Elder Eran A. Call Of the Seventy
May 1997

“Elder Eran A. Call Of the Seventy,” Ensign, May 1997, 103

Elder Eran A. Call

Of the Seventy

Elder Eran A. Call

Elder Eran A. Call, a new member of the Second Quorum of the Seventy, learned the habit of priesthood service as a deacon. He remembers “collecting fast offerings, going from house to house in a wagon gathering offerings in kind.”

Indeed, Church service is a Call family heritage. His father served in the bishopric of their ward in Colonia Dublán, Mexico, for 50 years—29 as bishop. Elder Call and his wife have passed this heritage of service on to their children by example.

He has served as bishop, stake high councilor, counselor in a stake presidency (twice), stake patriarch, mission president (Mexico City, 1970 to 1973), and missionary training center president (again in Mexico, 1995 to 1996).

He was born in Colonia Dublán, Mexico, on 2 December 1929. He graduated from the Juárez Stake Academy in Colonia Juárez, Mexico, then moved to the United States to attend Brigham Young University, where he received a bachelor’s degree. He later received a master’s degree in business administration from New York University.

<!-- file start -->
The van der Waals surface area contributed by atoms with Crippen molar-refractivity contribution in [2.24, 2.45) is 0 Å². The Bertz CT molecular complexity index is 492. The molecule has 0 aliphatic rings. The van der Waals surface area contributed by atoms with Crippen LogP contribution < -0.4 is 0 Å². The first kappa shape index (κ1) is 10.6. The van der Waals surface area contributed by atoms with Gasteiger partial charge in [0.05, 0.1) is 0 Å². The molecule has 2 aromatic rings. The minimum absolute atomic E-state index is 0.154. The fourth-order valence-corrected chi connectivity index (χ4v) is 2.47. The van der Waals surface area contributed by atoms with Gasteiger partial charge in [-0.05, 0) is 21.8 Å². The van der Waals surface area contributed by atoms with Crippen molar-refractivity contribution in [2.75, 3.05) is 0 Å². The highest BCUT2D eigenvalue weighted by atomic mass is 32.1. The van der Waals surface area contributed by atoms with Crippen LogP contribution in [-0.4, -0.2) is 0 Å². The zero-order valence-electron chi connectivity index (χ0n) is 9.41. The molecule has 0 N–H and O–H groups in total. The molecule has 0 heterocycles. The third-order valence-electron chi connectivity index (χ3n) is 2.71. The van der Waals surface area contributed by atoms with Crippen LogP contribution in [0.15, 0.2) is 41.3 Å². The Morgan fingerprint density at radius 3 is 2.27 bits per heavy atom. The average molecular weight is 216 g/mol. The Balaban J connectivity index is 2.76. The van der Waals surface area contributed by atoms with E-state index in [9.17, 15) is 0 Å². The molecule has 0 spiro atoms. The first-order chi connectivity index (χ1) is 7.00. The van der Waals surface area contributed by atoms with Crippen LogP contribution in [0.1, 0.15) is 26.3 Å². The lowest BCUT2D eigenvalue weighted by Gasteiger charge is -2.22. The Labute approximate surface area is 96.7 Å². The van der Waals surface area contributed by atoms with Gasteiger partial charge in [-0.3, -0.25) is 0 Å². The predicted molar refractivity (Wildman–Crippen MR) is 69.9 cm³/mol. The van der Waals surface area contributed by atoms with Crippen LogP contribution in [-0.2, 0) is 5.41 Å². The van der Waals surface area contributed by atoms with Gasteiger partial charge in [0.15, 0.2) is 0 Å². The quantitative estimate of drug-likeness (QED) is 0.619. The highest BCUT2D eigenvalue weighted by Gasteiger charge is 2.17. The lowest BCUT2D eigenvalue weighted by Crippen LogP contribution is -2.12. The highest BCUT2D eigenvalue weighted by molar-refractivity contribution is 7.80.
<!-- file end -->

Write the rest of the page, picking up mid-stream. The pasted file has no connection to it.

He has been active in business—from managing a department store to developing property—and active in community affairs throughout his life. But his central career has been as a faculty member at Brigham Young University, from which he retired in December 1994. In the early 1980s, he took a three-year leave to serve as director of the Church Educational System in Mexico.

He married Katherine Groesbeck in the Salt Lake Temple on 24 August 1955. They had 6 sons, 3 daughters, and 23 grandchildren at the time of his call to the Seventy, and 2 more grandchildren are expected soon.

“His hobby is working,” says his wife. Seven years ago, she gave him a set of golf clubs so he could learn the game with his sons and son-in-law. The clubs have been used only three times. But his capacity for work will be an asset in his calling, Sister Call indicates, as will his love for people.

He interprets his commitment to the gospel in a way that gives primary importance to eternal relationships—with his wife and their children, Sister Call says. His own words affirm that this is so: “The gospel has always been first in my life and paramount in all things.”